Cervical Cancer: FAQs
- What is cervical cancer?
Cervical cancer is the out-of-control spread of cancerous cells in the lining of the cervix. The cervix connects the uterus to the vagina. You may hear about two parts of the cervix when discussing cervical cancer. The endocervix opens into the uterus and is covered in glandular cells, while the exocervix is covered in squamous cells. This part of the cervix is what doctors see during a Pap test.
- What is pre-cancer?
Before cervical cells become cancerous they pass through a pre-cancer phase. Your doctor might use the terms CIN, SIL, or dysplasia. Pre-cancerous cells do not always turn into cancer cells. Often times they simply go away, but it is important to monitor them.
- What are the different types of cervical cancer?
There are two most common types of cervical cancer. One is called squamous cell carcinoma and the other is called adenocarcinoma. Squamous cell carcinomas are the most common. Visit the American Cancer Society to learn more about the different types of cervical cancer.
- What causes cervical cancer?
There are many different risk factors surrounding cervical cancer. The most common, however, is the Human Papillomavirus (HPV).
- Should my child get the HPV vaccine?
Some parents associate the HPV vaccine with sexual activity on the part of their child, and other parents have fears regarding the safety of the HPV vaccine. The Centers for Disease Control (CDC) has been monitoring the HPV Vaccine for 12 years and has determined it is extremely safe and is helping to prevent cancer. Learn more about the CDC’s view about the HPV Vaccine.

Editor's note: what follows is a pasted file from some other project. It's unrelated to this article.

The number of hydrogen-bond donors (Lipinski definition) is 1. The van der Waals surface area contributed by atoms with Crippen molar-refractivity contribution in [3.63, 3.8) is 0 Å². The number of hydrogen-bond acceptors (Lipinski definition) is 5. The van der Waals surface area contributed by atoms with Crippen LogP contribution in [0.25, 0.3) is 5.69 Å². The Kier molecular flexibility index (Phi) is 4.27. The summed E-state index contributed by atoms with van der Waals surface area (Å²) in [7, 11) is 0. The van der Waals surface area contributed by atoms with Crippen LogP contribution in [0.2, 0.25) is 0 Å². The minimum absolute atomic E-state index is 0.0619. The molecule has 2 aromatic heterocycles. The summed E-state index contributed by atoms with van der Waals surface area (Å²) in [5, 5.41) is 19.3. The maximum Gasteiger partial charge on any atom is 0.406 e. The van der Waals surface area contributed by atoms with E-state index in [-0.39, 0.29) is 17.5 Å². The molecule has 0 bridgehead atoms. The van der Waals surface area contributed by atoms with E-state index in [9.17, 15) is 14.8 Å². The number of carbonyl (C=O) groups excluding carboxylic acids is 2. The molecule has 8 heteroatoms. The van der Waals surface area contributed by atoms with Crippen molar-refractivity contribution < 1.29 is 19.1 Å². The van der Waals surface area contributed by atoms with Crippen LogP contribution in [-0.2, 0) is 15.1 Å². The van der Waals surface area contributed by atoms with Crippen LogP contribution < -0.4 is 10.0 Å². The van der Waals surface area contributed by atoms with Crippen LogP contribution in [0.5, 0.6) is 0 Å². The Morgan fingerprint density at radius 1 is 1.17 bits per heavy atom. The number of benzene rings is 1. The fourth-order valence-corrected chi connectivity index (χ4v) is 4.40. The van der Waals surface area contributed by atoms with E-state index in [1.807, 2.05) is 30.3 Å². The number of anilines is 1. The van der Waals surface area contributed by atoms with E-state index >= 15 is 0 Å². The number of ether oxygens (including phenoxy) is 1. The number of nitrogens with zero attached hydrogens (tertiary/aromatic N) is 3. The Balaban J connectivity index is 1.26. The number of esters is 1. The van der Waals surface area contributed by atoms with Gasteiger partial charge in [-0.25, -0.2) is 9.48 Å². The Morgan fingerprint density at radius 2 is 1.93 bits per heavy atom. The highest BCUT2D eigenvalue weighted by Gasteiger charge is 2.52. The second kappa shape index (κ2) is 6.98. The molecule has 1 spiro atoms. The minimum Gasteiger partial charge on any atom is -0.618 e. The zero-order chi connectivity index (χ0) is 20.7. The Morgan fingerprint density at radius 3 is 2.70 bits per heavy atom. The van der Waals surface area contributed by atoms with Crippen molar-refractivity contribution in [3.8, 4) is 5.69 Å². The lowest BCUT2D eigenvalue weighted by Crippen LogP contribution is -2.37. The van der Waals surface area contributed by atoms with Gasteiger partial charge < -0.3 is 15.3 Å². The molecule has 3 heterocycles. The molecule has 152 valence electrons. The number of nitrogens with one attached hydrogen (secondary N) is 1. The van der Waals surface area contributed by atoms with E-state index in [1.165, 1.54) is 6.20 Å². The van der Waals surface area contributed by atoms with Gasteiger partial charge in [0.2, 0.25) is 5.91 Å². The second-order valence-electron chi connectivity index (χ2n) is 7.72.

- What is the treatment for cervical cancer?
Treatment depends on the staging and type of cancer you have. You may need surgery or you may need to undergo radiation or chemotherapy. Whatever the treatment, you will be supported with a multi-disciplinary team here at Southeastern Med and you will be able to recover close to family, friends, and your home.
- How can I prevent cervical cancer?
Unlike other types of cancer, there are very clear ways to help minimize the chance that you will have to fight cervical cancer, although there is no 100% guarantee. The American Cancer Society advises young women AND young men to get the HPV Vaccine as outlined by the Cancer Society and CDC guidelines. Women should also consistently get screened for HPV and pre-cancerous cells via the Pap test or Pap Smear.
- How common is cervical cancer?
According to the American Cancer Society
- About 13,800 new cases of invasive cervical cancer will be diagnosed in 2020
- About 4,290 women will die from cervical cancer in 2020